Whether the Issues Attributed to System or Human Error
The errors in the scenario were attributed to both system and human errors. The system of the facility seems inadequate to provide errors. For example, the nurse prescribed medication without consulting the physician. The mode of communication is also faulty as the clerk made patient requests verbally. This can be attributed to the lack of proper policies and procedures to guide the actions of the health professionals working in the facility. The issues can also be attributed to human error as the professionals involved lack accountability at the individual level. In the scenario, the nurse fails to document the drug administered to the patient and decides to do it later. They also fail to confirm the drug or make consultations before making the decision on the choice of the drug and administration mode. One of the goals of the Joint Commission is to achieve correct and safe use of medication through double-checking the labeling of drugs (Rodziewicz, Houseman, & Hipskind, 2021). This was not the case in the scenario.
The Barriers to The Human-Technology Interaction Noted in The Scenario
Human-technology interaction can be described as a multidisciplinary field of study that focuses on the design of computer technology and particularly the interaction between computers and users, who are human beings. In the scenario, there are various barriers to human-technology interaction. If the technology is not user-friendly, the risk of errors increases. This is the case in the scenario. The nurse searches for a drug in the system directory and successfully locates it, but the system opens with all the drugs available in the view. The nurse picks a drug from bin #2, thinking it is the correct drug since that has always been the location of the drug. It is challenging for the nurse to identify the correct drug. It would have been more effective if each drawer had a particular drug and opened at a particular tie, reducing any confusion. The design of the system is also a challenge. The nurse is able to log out of the system without documenting any information related to drug administration to the patient. A more efficient system should not make the log-out possible with proper documentation.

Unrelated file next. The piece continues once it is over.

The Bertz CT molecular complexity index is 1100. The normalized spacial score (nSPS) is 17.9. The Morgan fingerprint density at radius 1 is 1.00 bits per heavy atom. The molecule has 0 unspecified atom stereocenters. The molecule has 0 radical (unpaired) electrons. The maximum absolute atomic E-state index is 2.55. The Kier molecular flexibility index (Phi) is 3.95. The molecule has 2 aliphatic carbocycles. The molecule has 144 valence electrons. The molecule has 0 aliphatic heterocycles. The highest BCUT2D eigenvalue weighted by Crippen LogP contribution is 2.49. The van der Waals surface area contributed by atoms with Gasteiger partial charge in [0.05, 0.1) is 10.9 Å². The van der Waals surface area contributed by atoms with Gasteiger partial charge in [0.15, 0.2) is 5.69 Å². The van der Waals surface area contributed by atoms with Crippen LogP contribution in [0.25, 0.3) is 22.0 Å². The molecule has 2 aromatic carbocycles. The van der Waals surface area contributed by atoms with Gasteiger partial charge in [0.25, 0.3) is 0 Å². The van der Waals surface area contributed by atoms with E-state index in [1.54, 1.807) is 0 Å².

The Importance of The Human-Technology Interaction
Human-computer interaction entails designing, evaluating, and implementing interactive computer systems for the usage of human beings. Human-technology interaction in healthcare is important in the delivery of safe and effective care. It allows the storage of medical information and record of each patient. It promotes faster retrieval of all necessary information. Current trends in healthcare, including robotic surgery, implementation of computers in patient tracking, and the mandates that surround electronic health record, has resulted in a need to examine the systems as part of the larger social-technical system (Stowers & Mouloua, 2018). The study of human technology facilitates the establishment of a user-friendly system customized according to the needs of a practice and facility.